Inadmissibility of documents

(2)  A document prepared under this Act by the Complaints Director, a deputy Complaints Director, an employee in the Law Enforcement Complaints Agency, a person who conducts an investigation under this Part or a person exercising powers or performing duties at the direction of the Complaints Director is not admissible in a civil proceeding, other than a proceeding or a judicial review of a decision made under Part XII.

Part XI
Right to Report Misconduct

Application

Disclosure despite conflict with other Acts

182 (1)  Subject to subsection (2), a right under this Part to make a disclosure prevails over anything provided under any other Act, or otherwise at law, that prohibits the disclosure.

Restriction on disclosure

(2)  Nothing in this Part authorizes a disclosure of anything that would be inadmissible in a court by reason of any privilege under the law of evidence.

Same

(3)  Nothing in this Part shall be interpreted to limit any right that a person to whom this Part applies may have under any other Act, or otherwise at law, to disclose information about misconduct.

Disclosure Procedures

Disclosure procedures

Chief of police

183 (1)  Every chief of police shall establish written procedures regarding the disclosure of misconduct that is alleged to have been engaged in by members of its police service, other than by the chief of police or deputy chief of police.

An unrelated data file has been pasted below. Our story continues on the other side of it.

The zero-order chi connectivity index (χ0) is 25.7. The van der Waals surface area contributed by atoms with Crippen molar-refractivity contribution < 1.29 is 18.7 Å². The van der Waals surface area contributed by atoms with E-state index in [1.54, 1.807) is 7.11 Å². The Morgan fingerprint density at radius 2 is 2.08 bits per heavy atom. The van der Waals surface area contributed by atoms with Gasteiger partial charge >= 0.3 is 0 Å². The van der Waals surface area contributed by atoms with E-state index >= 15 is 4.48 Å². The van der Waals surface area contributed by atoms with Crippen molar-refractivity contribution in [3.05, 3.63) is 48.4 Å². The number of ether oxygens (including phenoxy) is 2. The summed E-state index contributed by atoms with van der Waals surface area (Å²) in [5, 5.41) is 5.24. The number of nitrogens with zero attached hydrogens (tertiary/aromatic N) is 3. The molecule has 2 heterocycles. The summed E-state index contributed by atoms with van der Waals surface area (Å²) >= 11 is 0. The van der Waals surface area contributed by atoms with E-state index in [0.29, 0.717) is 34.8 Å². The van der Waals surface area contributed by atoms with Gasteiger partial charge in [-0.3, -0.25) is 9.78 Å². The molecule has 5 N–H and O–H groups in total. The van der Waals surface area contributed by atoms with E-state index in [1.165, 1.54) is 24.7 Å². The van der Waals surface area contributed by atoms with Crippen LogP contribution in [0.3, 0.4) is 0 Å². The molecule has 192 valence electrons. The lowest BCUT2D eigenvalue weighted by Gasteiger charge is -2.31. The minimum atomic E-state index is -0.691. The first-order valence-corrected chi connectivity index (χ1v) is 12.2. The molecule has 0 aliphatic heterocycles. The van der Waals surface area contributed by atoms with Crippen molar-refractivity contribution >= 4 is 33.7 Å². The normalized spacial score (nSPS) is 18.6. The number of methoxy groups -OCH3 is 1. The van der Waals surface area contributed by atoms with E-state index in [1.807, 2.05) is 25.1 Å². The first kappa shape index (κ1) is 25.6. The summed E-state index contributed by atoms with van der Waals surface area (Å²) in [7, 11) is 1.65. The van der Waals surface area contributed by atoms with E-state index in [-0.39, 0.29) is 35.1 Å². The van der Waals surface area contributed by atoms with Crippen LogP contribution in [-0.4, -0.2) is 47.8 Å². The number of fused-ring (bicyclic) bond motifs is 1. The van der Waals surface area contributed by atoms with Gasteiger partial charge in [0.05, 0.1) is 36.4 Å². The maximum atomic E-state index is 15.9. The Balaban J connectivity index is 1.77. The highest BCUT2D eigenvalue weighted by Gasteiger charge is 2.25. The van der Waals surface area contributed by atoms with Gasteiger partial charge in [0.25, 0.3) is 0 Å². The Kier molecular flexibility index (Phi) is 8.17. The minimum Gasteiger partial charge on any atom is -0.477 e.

Police service board

(2)  Every police service board shall establish written procedures regarding the disclosure of misconduct that is alleged to have been engaged in by the chief of police or deputy chief of police of the police service.

Minister

(3)  The Minister shall establish written procedures regarding the disclosure of misconduct that is alleged to have been engaged in by the Commissioner or a deputy Commissioner.

Special constable employers

(4)  Every special constable employer shall establish written procedures regarding the disclosure of misconduct that is alleged to have been engaged in by a special constable employed by the employer.

Contents of procedures

(5)  Without limiting the generality of subsections (1), (2), (3) and (4), the procedures under those subsections shall,

  (a)  address how a member or former member of the police service, or an employee or former employee of the special constable employer, may make disclosures of misconduct, including giving directions as to the persons to whom disclosures may be made;

  (b)  establish procedures to protect the identities of persons involved in the disclosure process, including persons who make disclosures, witnesses and persons alleged to be responsible for misconduct; and